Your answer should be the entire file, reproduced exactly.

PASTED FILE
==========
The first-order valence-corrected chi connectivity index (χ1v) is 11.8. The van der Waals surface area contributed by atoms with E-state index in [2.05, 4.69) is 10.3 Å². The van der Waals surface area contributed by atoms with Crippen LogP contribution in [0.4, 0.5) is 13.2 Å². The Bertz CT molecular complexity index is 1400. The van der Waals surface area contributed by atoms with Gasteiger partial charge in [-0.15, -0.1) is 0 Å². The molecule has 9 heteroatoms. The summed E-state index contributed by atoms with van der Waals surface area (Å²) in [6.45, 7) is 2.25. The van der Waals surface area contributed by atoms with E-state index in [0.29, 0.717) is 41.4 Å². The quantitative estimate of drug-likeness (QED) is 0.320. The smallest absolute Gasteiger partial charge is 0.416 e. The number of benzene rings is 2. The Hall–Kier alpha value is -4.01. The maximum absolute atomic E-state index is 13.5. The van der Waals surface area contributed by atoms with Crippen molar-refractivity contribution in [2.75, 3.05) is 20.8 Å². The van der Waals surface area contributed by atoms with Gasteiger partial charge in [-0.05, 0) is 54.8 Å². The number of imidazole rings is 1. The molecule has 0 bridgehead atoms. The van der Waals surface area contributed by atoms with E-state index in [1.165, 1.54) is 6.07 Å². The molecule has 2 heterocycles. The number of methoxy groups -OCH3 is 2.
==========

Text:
The first-order valence-corrected chi connectivity index (χ1v) is 11.8. The van der Waals surface area contributed by atoms with E-state index in [2.05, 4.69) is 10.3 Å². The van der Waals surface area contributed by atoms with Crippen LogP contribution in [0.4, 0.5) is 13.2 Å². The Bertz CT molecular complexity index is 1400. The van der Waals surface area contributed by atoms with Gasteiger partial charge in [-0.15, -0.1) is 0 Å². The molecule has 9 heteroatoms. The summed E-state index contributed by atoms with van der Waals surface area (Å²) in [6.45, 7) is 2.25. The van der Waals surface area contributed by atoms with E-state index in [0.29, 0.717) is 41.4 Å². The quantitative estimate of drug-likeness (QED) is 0.320. The smallest absolute Gasteiger partial charge is 0.416 e. The number of benzene rings is 2. The Hall–Kier alpha value is -4.01. The maximum absolute atomic E-state index is 13.5. The van der Waals surface area contributed by atoms with Crippen molar-refractivity contribution in [2.75, 3.05) is 20.8 Å². The van der Waals surface area contributed by atoms with Gasteiger partial charge in [-0.05, 0) is 54.8 Å². The number of imidazole rings is 1. The molecule has 0 bridgehead atoms. The van der Waals surface area contributed by atoms with E-state index in [1.165, 1.54) is 6.07 Å². The molecule has 2 heterocycles. The number of methoxy groups -OCH3 is 2.